Tag: Jay Nordlinger

Contributor Post Created with Sketch. Member Post

 

On Slack today, @exjon observed, “Condemning Nazis is the easiest political move in history. It costs Trump nothing.” I disagreed. There are a lot of ordinary people who fear that “Nazi”, at least these days, is chiefly a stick that elitists use to beat the proles. This fear, as many Trump voters like to put is, […]

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Recommended by Ricochet Members Created with Sketch. Otto Warmbier and the Triumph of the North Korean Propaganda Machine

 

What are we to make of the strangely incurious reaction by most media outlets and commentators toward the charges levied by the North Korean regime against Otto Warmbier? Even if one accepts that civilized countries should tolerate the manhandling of their citizens by thug regimes for such ridiculous “crimes,” I find it odd that nobody is really questioning the facts surrounding his arrest.

Most of the articles and commentary I’ve read (including those by people sympathetic to his plight as well as the “white frat boy had it coming” crowd) accept uncritically that Mr. Warmbier took down a propaganda poster in a restricted area of his hotel (to their credit @jaynordlinger and Jim Geraghty appear to be notable exceptions, but the Smart Girls and many other Ricochet podcasters appear to have accepted the factuality of Mr. Warmbier’s offense). This despite the fact that:

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I encourage you to read this “Impromptus” by Jay Nordlinger, on the topic of life on “Indian reservations.” (I use scare quotes because neither Indians nor reservations today resemble their predecessors.) I am embarrassed to admit that I was completely unaware of the rampant child abuse that occurs on reservations. And I am not just talking […]

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In Trump Reconsidered I suggested that the best way to deal with the Trump Phenomenon is to send conservative emissaries to win Trump over to our side in private conversations. The emissaries would be in two categories: More

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Promoted from the Ricochet Member Feed by Editors Created with Sketch. Trump Reconsidered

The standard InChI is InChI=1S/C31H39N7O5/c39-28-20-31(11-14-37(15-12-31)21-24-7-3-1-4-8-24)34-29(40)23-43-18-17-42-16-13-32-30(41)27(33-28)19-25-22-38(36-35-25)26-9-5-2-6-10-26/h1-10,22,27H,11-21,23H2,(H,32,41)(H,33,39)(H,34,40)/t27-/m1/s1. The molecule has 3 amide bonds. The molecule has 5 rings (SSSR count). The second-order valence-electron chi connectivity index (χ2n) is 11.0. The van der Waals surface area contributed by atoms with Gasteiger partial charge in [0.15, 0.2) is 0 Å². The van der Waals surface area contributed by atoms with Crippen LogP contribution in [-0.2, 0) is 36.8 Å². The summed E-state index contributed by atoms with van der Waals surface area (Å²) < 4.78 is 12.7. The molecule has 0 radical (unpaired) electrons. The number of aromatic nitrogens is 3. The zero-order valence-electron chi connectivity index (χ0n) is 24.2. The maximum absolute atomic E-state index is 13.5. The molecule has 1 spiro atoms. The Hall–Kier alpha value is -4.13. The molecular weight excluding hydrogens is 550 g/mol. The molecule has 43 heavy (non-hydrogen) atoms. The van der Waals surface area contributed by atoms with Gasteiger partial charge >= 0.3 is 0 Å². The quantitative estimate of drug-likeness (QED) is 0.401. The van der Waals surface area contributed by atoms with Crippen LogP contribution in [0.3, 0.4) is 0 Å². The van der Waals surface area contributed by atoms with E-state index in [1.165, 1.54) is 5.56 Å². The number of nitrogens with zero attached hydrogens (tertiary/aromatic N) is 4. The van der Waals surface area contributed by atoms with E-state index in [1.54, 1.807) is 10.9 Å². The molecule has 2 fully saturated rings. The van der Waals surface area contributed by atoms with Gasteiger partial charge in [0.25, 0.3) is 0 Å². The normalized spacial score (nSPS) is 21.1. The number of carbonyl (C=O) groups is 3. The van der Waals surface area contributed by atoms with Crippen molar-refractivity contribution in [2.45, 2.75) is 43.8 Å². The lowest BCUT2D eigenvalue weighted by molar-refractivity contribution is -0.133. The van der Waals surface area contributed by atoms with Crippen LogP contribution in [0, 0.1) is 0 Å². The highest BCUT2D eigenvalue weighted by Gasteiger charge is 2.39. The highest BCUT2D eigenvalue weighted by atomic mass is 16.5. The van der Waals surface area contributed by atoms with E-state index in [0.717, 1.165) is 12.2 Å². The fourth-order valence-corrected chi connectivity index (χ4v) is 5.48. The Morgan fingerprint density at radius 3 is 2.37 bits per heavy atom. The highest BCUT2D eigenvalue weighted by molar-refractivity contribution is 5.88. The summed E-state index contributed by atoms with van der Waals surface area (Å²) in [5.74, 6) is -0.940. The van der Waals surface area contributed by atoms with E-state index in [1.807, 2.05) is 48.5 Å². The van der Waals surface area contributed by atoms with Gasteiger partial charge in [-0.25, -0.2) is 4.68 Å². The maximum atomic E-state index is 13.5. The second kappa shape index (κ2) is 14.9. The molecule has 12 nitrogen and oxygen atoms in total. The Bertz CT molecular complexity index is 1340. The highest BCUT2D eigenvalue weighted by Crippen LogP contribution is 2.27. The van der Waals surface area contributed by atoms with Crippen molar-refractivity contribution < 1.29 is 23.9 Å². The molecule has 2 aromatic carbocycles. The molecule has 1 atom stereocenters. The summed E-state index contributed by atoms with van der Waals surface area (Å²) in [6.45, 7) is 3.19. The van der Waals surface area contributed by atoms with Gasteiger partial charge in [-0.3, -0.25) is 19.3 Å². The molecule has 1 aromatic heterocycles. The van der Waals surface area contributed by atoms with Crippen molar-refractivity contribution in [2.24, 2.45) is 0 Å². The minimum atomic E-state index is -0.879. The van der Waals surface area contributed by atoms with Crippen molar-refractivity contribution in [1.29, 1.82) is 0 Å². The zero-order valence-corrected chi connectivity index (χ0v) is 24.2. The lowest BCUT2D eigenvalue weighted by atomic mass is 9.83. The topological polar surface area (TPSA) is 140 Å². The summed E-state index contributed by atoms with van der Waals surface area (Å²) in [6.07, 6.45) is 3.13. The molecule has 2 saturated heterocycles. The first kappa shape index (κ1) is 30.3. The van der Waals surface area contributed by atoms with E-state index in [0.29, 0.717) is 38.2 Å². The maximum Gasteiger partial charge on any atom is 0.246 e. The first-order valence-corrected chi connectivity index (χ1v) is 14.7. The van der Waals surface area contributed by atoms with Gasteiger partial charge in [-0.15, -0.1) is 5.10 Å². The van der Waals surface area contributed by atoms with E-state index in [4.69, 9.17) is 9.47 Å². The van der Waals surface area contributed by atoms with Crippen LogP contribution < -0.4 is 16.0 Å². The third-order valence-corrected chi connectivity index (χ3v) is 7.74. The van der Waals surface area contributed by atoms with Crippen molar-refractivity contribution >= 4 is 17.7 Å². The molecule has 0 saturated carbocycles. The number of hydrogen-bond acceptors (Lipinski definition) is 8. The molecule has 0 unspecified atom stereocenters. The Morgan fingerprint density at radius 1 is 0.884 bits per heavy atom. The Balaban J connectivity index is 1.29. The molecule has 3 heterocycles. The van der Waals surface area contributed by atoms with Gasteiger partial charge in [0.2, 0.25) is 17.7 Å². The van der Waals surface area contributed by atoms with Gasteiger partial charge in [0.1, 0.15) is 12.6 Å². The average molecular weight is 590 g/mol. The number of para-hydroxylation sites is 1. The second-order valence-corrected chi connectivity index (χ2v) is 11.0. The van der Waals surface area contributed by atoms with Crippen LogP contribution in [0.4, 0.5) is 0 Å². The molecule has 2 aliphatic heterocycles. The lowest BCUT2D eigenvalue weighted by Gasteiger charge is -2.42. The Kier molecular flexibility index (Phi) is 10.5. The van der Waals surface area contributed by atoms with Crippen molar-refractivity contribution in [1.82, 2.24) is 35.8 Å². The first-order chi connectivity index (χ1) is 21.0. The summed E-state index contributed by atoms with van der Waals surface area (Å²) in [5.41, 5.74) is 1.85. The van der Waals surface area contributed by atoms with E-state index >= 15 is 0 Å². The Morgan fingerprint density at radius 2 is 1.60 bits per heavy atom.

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Donald Trump” by Michael Vadon. Via Wikimedia Commons.

It’s time for those of us holding our noses at Trump to reconsider our approach. He’s not our cup of tea, but he may be a cup we have to drink from. Barring a minor miracle in Iowa, or a major one in New Hampshire, Trump is going to be our nominee. He may even be the president. It’s time we tried to make that unwanted cup as palatable as possible.

What is at stake here is not our pride or our good taste, but the future of the country we love. After the depredations of Obama’s rule, we conservatives do not have the luxury of holding our breath until our preferred candidate materializes; we owe it to America to try to make the best of a potential Trump presidency.

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Contributor Post Created with Sketch. What’s It Like to Have Hitler for a Father?

 

We’ll never know, because most scholars agree that Hitler had no offspring. But as Jay Nordlinger relates in his gripping new book, Children of Monsters, there was a man, a Frenchman, as it happens, who was told that he was Hitler’s illegitimate son and believed it. It distorted his mind and his life.

41llHxZtW9LThat’s where Jay’s book journey begins, and where this podcast, devoted to the book, begins too. Discussion then touches on the stories of some of the other children of monsters. There was Vasily Stalin, who wasn’t raised by the dictator, but by his bodyguards, and Svetlana, who defected and came to America. There were the Mussolini kids – one of whom, daughter Edda, stayed loyal to papa even after he executed her husband.

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Contributor Post Created with Sketch. The Spirit of Enterprise

 

This week, the Pope is in town — there’s a lot to say about that and we do, pretty much in real time as it’s happening (shout out to Ricochet member Egg Man for providing updates in the chat room).

Later in the podcast, a very special announcement concerning Ricochet and Jon Gabriel (no, we’re not getting married — but close).

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Contributor Post Created with Sketch. From A Cop: Thank You, Jay Nordlinger

 

There is never enough time to read everything one wants. Pages are dog-eared as magazines are thumbed through, all with the intent for them to be read as soon as time allows. The magazine is set aside, soon to be covered by others, similarly dog-eared and thumbed-through. Eventually the pile grows large and is thrown into the bin with a wistful sigh.

But once in great while, you reach into that pile and extract a treasure, which is exactly what happened to me when I came across a piece by Jay Nordlinger in an about-to-be-discarded issue of National Review. The Ricochetti of course know Jay as the co-host, with Mona Charen, of the weekly Need to Know podcast. But if you don’t subscribe to National Review magazine — the one printed on good old-fashioned paper, or its digital equivalent — and have it delivered every other week, you are denying yourself some of the best writing available anywhere.

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